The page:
The small chamber behind the hypostyle hall is known as the ‘Astronomical Hall’ and it was once suggested (by Gardiner) that this may have been a library. It is more likely that the room was a barque shrine as there are many scenes depicting barques of the Theban Triad, Rameses and Ahmose Nefertari carried by priests. These were episodes from the ‘Beautiful Feast of the Valley’. This chamber is famous for its astronomical ceiling which represents the constellations and 36 decans of the night sky. The king offers to the gods of the months in a lunar calendar around the edges. Presumably this celestial calendar would have been used to calculate the timings for the annual festivals. It was this ceiling that Rameses III copied in his mortuary temple at Medinet Habu.
A doorway from the astronomical hall leads to another small chamber called the ‘Hall of Litanies’ in which the king offers libations and incense to Re-Horakhty and Ptah. Offerings are also made to many other deities. On an architrave, three decans, five planets and nine kneeling gods associated with the northern constellations can be seen, with accompanying texts.
The area to the west of these chambers is now destroyed but would have contained the sanctuary, chapels and barque shrines usually associated with a mortuary temple of the New Kingdom. It was similar in style, but larger than the Qurna temple of Seti I, Rameses’ father, and many re-used blocks and fragments of statues from nearby temples were found here.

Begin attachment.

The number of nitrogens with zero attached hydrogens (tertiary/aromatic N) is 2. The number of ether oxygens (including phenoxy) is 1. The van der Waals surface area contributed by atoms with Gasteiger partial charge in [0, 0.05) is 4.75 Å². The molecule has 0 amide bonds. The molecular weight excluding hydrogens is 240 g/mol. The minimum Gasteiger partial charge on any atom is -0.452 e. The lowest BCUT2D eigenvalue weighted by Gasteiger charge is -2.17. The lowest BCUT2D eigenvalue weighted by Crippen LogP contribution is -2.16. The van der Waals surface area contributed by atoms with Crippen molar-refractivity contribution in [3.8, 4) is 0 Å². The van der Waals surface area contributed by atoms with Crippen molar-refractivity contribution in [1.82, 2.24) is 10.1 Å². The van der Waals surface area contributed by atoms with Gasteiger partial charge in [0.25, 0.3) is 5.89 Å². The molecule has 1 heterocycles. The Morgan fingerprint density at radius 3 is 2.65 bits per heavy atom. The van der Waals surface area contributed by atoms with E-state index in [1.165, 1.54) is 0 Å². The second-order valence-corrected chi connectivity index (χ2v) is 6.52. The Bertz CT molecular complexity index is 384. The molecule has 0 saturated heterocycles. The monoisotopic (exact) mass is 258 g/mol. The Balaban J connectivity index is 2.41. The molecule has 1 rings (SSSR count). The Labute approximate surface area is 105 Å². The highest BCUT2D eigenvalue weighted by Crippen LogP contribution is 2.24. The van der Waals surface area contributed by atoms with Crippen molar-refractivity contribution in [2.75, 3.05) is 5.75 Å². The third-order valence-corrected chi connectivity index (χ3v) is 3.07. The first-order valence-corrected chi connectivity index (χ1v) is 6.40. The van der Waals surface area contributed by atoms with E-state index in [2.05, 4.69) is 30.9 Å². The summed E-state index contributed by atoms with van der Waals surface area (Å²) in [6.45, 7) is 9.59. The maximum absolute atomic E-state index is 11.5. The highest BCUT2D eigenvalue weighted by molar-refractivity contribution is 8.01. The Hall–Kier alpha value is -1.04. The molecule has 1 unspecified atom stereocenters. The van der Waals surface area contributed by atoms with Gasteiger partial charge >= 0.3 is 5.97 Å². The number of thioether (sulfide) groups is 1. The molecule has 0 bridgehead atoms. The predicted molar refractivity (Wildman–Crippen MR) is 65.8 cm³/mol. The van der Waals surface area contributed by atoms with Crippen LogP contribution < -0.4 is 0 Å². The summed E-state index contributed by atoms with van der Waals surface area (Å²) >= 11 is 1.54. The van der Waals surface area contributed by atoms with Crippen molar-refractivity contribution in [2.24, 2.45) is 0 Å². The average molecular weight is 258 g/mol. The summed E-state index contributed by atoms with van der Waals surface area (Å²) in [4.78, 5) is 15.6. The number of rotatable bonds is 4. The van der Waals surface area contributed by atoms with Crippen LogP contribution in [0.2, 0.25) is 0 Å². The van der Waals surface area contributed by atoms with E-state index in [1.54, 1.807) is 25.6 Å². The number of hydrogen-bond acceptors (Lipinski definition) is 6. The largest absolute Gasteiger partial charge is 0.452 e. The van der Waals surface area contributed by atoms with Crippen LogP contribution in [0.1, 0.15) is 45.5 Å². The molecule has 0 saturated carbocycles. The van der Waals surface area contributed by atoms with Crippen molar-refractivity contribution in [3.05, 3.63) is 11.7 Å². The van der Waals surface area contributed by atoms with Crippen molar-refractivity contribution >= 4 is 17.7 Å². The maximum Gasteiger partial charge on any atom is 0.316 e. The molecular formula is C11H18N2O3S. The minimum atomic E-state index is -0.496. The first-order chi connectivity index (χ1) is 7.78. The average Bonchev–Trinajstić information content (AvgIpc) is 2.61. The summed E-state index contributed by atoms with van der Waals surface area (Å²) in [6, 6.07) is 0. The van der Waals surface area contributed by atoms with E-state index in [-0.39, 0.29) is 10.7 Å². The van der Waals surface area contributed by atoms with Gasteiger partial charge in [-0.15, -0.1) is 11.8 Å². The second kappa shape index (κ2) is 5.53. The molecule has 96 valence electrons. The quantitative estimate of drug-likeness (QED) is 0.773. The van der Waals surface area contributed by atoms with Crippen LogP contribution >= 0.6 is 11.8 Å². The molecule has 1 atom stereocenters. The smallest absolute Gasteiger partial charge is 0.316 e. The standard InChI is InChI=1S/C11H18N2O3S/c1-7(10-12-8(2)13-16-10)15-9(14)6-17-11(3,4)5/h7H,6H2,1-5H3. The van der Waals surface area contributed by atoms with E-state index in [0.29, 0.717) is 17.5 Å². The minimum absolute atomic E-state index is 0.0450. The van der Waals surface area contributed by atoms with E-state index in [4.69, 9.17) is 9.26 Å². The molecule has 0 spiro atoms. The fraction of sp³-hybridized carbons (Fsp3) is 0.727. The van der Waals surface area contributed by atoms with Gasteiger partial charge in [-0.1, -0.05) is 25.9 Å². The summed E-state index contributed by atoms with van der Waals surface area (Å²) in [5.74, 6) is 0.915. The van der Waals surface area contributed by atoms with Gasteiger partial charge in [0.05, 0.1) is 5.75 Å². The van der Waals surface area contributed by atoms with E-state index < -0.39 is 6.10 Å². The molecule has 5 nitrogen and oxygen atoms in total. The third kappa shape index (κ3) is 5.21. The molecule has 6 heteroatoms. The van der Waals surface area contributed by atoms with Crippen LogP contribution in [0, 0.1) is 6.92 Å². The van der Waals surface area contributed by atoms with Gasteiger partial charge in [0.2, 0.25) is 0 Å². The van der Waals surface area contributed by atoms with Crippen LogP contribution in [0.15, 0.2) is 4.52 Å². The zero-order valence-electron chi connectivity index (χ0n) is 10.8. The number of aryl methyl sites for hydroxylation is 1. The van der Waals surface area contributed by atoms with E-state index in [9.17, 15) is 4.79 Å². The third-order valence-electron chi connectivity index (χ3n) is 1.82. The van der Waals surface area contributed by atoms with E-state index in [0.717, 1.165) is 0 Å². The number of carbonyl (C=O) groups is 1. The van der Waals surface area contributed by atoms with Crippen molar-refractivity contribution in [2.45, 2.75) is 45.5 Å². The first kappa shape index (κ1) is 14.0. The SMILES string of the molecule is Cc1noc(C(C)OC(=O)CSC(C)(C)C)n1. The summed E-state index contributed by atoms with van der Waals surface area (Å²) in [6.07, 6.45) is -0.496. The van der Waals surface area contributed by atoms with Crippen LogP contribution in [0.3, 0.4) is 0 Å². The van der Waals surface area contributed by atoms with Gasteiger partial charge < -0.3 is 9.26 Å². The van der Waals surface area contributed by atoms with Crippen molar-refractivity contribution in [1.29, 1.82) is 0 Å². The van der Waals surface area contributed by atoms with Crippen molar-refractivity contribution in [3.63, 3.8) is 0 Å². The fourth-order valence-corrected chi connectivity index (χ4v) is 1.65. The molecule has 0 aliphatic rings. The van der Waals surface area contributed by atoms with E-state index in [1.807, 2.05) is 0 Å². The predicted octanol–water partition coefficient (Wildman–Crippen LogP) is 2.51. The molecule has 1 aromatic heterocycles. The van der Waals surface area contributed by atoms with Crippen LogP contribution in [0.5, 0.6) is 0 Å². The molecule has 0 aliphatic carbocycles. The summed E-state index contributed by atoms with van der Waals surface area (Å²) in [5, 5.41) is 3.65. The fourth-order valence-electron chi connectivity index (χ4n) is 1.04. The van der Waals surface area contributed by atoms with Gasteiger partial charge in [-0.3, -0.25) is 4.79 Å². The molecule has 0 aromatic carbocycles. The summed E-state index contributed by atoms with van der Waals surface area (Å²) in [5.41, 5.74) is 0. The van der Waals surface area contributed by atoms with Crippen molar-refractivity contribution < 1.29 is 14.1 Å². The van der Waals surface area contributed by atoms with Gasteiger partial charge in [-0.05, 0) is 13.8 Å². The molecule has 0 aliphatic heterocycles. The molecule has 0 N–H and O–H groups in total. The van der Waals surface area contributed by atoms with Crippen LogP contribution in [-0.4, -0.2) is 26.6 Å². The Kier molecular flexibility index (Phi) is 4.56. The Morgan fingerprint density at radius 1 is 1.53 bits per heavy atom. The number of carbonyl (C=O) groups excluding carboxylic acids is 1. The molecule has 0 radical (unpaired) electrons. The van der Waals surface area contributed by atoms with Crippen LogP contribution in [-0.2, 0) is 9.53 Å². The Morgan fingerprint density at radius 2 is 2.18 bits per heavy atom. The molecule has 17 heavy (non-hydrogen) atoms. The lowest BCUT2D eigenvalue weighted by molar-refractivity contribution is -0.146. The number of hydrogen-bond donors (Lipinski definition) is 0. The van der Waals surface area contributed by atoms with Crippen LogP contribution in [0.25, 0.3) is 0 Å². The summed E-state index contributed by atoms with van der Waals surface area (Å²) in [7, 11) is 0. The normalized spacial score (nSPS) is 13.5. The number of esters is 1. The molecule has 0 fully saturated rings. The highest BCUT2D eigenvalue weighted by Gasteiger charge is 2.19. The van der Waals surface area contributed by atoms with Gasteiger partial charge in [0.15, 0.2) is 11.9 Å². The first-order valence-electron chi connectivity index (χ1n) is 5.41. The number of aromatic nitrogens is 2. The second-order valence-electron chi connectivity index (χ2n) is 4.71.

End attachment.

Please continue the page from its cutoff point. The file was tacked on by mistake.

On the northern side and adjacent to the hypostyle hall is a small double-temple where foundation deposits of Seti I were found in situ. This temple, which was rebuilt by Rameses II appears to have been dedicated to his mother Tuya and his wife Nefertari. Although demolished in Dynasty XXIX when the blocks were re-used in Medinet Habu by the pharaoh Hakor, the bases of the pillars of this contiguous temple can still be seen. Near the north-western corner of the site, a chapel was dedicated to Meritamun, a daughter of Rameses II.
The temple buildings are surrounded by an array of mudbrick storehouses which surprisingly survive in good condition. It is suggested that a chapel of a scribal school was situated among these buildings. Many of these magazines still retain their vaulted ceilings and were probably ignored by those who later re-used the blocks from the stone walls. The whole temple complex is enclosed by a mudbrick wall.
The Ramesseum has been undergoing extensive excavation and restoration by teams of French and Egyptian archaeologists for the past few decades.
The Temple of Rameses II is open from 6.00am to 4.00pm in winter. Tickets should be bought from the West Bank ticket office and cost EGP 30.